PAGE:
Nearly home

It’s our last night and although this has been a wonderful trip I’m very glad to be going back to my own bed tomorrow night. We are in St. George, Utah watching Disney’s Descendants (unspeakably awful) on cable TV as a special treat for Eleven and I am quietly packing in the background.

Wyoming was rather wonderful. We spent our first night in Buffalo at its most famous hotel which has housed such illuminaries as Theodore Roosevelt, Butch Cassidy and the Sundance Kid, and even Ernest Hemingway. In the days of the wild west it was also a functioning brothel and the rooms still retain that sort of decor. I felt (alarmingly?) at home there. I’m thinking it’s because I must have been a gunslingin’ outlaw in a past life, right?

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The next day we drove on to Cody to stay at the Bill Cody dude ranch where we stayed in a log cabin, practiced our rope slinging skills, and rode horses through the canyon. One night we went to the night rodeo which was exactly as I had imagined a rodeo would be. Bucking broncos, calf roping, rodeo cowboys, and much singing of the national anthem and talk of patriotism and Murica. I was slightly alarmed to see the junior broncos, aged under 12, being thrown from maddened young calves (with horns) and more than a couple of kids being trampled upon. I wondered what would make anyone want to put their child in the face of that kind of danger, but I suppose it is a cultural thing.

IMG_4994I forced everyone to get up very early yesterday and although I endured much complaining from my family at first, everyone was glad once we spotted this other family also out for a pre-breakfast expedition.

IMG_5017We also spotted this rather handsome gentleman taking a stroll down the road.

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We made it to Old Faithful (which dutifully erupted) by 8.30am and had a delicious, enormous breakfast at the lodge before heading out of the west gate of the park. We didn’t see much except traffic on our way out and we drove south out of the park into Idaho for a few hours, stopping for the night at Lava Hot Springs which has (amazingly enough) some hot springs in which Husband and the kids took a soak although I was a bit headachey so gave it it miss.  Lava Hot Springs is a very sweet little town, and it has all the most modern conveniences.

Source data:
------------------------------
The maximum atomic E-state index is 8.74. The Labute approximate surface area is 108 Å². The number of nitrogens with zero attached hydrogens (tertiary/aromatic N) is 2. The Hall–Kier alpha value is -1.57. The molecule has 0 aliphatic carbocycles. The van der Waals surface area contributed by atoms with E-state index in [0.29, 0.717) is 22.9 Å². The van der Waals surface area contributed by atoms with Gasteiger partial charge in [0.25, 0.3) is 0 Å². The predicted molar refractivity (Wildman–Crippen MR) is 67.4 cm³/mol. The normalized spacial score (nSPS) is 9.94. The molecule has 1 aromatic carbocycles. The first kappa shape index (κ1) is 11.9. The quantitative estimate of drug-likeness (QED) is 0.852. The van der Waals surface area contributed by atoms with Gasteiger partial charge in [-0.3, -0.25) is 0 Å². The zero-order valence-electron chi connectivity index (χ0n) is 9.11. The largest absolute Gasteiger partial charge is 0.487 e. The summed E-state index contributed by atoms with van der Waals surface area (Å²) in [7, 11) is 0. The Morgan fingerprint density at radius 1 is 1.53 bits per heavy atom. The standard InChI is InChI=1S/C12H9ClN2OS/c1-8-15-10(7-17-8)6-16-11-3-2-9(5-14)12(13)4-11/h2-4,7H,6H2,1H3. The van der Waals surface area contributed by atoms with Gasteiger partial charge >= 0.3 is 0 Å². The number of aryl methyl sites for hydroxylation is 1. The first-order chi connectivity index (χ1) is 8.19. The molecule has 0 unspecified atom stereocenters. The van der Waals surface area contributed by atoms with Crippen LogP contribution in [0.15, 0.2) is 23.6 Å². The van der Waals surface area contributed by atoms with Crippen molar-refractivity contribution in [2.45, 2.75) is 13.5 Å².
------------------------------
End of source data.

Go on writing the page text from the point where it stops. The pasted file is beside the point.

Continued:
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CHECK OUT THE SIGN!! THEY HAVE COLOR TV! BY RCA!

We pulled out of town at 6am this morning and arrived at the lovely Hampton Inn in St. George mid afternoon, and tomorrow we’ll be on the road at 6.30 again and hoping to hit Santa Barbara within 7 or 8 hours of hard driving.

It’s been the most fabulous seven weeks. This country is so rich and varied, its inhabitants so warm, welcoming, and friendly. I’m so glad to have seen so much and to have been able to show my children a bit of their own country.

Still, after seven weeks on the road, I’m now very excited to be going back to our lovely little city on the sea.

East, west, home is best.

 

 

 

How did I get here?

Full disclosure: I am already halfway back across the country after my three week stay in Virginia/Washington D.C. and although I meant to post more I didn’t because things have not turned out as I imagined them.

First of all,  first week of our Virginia vacation, during which my delightful children were supposed to spend four out of the five available weekdays at horse riding camp ended up being two days at camp and one day where all the campers came to our place for five hundred hours and my dad’s new puppy turned out to have defecation placement disorder (i.e. she shits everywhere, all the time) and as a result I got nearly nothing done except cleaning the first week.

The second week, the children refused to go to camp at all and I fell spectacularly off my no-carb, no-alcohol program which had made me feel nigh invincible for the last 12 weeks and started mainlining champagne and pita chips with a side order of donuts. I let them watch cable TV for a good part of each day, read novels instead of writing one, and made the probably wise decision not to put my skinny jeans on again, maybe ever.